NASA reported on Friday that there’s a good chance they’ll have the Mars Rover Curiosity back in full operating mode as early as next week. The Mars rover has been in standby mode since February 27th when NASA engineers noted a current fluctuation in Curiosity’s systems. The rover automatically switches to standby when it suffers a short circuit, even if it is not a major problem.
Short found in Mars rover’s arm
NASA first reported the “transient short circuit” last week, but engineers weren’t sure where it originated. The space agency’s March 3rd statement noted: “We are running tests on the vehicle in its present configuration before we move the arm or drive,” said Curiosity Project Manager Jim Erickson of NASA’s Jet Propulsion Laboratory. “This gives us the best opportunity to determine where the short is.”
In the statement on Friday, NASA says they have located the short in the rover’s robotic arm and are double-checking all systems. So far it does not look like the short did any significant damage to the Mars rover’s control systems.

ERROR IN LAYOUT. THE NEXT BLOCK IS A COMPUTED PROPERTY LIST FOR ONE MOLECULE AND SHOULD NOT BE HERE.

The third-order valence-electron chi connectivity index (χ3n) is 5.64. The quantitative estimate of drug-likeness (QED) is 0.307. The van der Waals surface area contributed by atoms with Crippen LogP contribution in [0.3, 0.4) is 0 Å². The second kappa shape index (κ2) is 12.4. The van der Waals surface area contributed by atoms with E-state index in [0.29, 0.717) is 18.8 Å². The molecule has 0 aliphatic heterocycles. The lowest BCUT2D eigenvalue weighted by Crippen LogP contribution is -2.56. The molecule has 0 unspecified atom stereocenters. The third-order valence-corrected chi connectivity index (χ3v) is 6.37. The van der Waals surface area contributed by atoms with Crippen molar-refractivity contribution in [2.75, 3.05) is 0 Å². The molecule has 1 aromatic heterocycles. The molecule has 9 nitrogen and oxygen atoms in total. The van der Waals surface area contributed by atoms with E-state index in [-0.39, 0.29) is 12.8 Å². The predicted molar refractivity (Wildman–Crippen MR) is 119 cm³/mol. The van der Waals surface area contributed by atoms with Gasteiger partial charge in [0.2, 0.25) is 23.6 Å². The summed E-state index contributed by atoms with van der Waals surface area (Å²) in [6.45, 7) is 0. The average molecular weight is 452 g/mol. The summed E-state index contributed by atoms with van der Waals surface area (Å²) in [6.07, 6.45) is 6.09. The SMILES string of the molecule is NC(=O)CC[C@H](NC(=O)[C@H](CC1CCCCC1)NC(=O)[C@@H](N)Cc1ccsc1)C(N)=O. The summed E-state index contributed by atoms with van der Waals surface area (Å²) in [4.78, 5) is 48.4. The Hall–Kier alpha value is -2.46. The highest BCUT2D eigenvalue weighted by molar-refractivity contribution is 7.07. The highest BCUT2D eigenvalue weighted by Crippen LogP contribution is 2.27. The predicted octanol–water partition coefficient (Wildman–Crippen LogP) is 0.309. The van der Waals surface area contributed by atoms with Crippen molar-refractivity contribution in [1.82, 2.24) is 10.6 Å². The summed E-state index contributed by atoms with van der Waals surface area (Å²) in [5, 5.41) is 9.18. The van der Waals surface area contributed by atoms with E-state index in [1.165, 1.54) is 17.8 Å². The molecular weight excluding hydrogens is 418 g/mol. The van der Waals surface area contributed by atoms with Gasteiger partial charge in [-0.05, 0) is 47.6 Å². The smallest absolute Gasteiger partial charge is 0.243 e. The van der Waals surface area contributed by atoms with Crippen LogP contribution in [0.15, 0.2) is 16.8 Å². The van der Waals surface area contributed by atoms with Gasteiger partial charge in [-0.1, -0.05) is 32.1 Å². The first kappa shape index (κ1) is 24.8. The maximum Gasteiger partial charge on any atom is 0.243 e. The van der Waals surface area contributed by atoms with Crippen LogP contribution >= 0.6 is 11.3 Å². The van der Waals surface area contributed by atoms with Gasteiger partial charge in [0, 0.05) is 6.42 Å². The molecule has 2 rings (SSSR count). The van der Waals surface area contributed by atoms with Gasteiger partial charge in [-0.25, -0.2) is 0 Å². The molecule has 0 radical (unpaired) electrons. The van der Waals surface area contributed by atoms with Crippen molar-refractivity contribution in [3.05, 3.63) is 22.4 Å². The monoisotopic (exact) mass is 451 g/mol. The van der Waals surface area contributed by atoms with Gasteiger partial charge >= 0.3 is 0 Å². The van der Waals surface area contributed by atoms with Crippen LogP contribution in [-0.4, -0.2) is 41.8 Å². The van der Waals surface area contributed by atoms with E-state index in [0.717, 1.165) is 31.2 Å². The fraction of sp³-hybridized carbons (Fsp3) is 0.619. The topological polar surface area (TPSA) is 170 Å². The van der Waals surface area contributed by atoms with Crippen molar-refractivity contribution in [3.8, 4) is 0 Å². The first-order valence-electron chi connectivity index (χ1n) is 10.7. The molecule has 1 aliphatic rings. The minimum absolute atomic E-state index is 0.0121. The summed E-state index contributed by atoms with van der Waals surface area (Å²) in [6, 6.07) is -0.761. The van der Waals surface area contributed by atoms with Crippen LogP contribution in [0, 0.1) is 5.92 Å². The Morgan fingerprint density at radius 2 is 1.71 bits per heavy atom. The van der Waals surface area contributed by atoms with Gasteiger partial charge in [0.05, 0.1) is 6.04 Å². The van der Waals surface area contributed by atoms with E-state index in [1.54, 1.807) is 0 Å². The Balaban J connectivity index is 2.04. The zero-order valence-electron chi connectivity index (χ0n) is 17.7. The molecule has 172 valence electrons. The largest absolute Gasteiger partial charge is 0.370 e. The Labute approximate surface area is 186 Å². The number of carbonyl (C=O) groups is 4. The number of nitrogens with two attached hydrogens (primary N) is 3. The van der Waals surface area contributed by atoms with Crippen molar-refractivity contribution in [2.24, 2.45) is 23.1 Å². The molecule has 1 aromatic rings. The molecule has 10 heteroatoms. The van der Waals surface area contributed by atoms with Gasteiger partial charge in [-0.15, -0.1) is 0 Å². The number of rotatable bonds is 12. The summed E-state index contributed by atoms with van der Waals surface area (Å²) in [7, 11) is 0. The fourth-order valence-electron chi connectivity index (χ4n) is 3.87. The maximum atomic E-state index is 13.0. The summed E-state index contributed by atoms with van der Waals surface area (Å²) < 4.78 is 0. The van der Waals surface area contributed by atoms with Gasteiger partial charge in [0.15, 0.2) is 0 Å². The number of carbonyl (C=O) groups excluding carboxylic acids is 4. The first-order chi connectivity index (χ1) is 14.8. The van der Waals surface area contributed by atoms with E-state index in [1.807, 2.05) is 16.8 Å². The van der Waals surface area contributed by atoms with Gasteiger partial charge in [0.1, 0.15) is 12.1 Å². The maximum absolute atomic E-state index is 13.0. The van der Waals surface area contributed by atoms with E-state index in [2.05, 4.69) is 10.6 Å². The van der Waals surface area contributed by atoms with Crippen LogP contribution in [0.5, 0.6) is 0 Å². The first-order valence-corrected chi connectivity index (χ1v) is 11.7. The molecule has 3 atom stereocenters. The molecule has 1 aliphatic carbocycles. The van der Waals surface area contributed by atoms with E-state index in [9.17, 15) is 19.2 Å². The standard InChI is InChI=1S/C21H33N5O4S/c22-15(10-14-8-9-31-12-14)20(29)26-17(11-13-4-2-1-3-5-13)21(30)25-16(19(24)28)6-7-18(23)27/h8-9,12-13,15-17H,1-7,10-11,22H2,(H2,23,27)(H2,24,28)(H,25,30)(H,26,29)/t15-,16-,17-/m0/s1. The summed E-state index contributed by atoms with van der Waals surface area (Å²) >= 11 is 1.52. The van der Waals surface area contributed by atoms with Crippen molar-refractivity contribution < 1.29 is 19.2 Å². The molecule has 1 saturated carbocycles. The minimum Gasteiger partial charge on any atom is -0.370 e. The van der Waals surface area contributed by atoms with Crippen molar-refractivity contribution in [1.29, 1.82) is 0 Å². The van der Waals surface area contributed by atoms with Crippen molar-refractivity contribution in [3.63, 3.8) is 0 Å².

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Short circuit originated in the percussion mechanism of the drill on rover’s robotic arm
It looks like a part of the drill in the arm is causing the current fluctuation. “The most likely cause is an intermittent short in the percussion mechanism of the drill,” Erickson said in a statement on Friday. “After further analysis to confirm that diagnosis, we will be analyzing how to adjust for that in future drilling.”
Additional tests then back to normal operations
Friday’s statement also noted: “The rover team plans further testing to characterize the intermittent short before the arm is moved from its present position, in case the short does not appear when the orientation is different. After those tests, the team expects to finish processing the sample powder that the arm currently holds and then to deliver portions of the sample to onboard laboratory instruments.”
The NASA engineers also said they expect that Curiosity will be moving its arm and be fully operational sometime next week.